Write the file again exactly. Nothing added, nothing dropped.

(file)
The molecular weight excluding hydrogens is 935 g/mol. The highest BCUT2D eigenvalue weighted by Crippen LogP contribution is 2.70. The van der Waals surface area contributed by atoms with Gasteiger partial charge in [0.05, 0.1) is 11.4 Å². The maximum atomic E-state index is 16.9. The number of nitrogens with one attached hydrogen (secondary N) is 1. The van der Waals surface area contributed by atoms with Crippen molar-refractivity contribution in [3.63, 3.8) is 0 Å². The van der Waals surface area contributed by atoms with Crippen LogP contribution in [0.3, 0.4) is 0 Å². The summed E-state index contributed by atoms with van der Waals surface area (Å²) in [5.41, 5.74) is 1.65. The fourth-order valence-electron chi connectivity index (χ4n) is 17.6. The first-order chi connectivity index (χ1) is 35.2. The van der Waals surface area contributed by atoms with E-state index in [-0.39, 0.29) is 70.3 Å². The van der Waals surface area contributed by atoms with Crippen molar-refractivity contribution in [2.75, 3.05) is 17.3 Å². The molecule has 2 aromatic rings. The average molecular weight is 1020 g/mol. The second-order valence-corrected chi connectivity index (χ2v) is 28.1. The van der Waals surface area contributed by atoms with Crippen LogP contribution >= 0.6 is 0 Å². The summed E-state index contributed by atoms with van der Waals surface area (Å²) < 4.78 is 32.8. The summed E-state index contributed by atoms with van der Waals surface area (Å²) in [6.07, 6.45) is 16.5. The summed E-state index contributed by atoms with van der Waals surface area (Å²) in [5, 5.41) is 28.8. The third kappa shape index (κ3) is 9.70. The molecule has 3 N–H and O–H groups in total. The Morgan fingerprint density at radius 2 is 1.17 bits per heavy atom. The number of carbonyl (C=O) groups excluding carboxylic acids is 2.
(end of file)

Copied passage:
The molecular weight excluding hydrogens is 935 g/mol. The highest BCUT2D eigenvalue weighted by Crippen LogP contribution is 2.70. The van der Waals surface area contributed by atoms with Gasteiger partial charge in [0.05, 0.1) is 11.4 Å². The maximum atomic E-state index is 16.9. The number of nitrogens with one attached hydrogen (secondary N) is 1. The van der Waals surface area contributed by atoms with Crippen molar-refractivity contribution in [3.63, 3.8) is 0 Å². The van der Waals surface area contributed by atoms with Crippen LogP contribution in [0.3, 0.4) is 0 Å². The summed E-state index contributed by atoms with van der Waals surface area (Å²) in [5.41, 5.74) is 1.65. The fourth-order valence-electron chi connectivity index (χ4n) is 17.6. The first-order chi connectivity index (χ1) is 35.2. The van der Waals surface area contributed by atoms with E-state index in [-0.39, 0.29) is 70.3 Å². The van der Waals surface area contributed by atoms with Crippen molar-refractivity contribution in [2.75, 3.05) is 17.3 Å². The molecule has 2 aromatic rings. The average molecular weight is 1020 g/mol. The second-order valence-corrected chi connectivity index (χ2v) is 28.1. The van der Waals surface area contributed by atoms with Crippen LogP contribution >= 0.6 is 0 Å². The summed E-state index contributed by atoms with van der Waals surface area (Å²) < 4.78 is 32.8. The summed E-state index contributed by atoms with van der Waals surface area (Å²) in [6.07, 6.45) is 16.5. The summed E-state index contributed by atoms with van der Waals surface area (Å²) in [5, 5.41) is 28.8. The third kappa shape index (κ3) is 9.70. The molecule has 3 N–H and O–H groups in total. The Morgan fingerprint density at radius 2 is 1.17 bits per heavy atom. The number of carbonyl (C=O) groups excluding carboxylic acids is 2.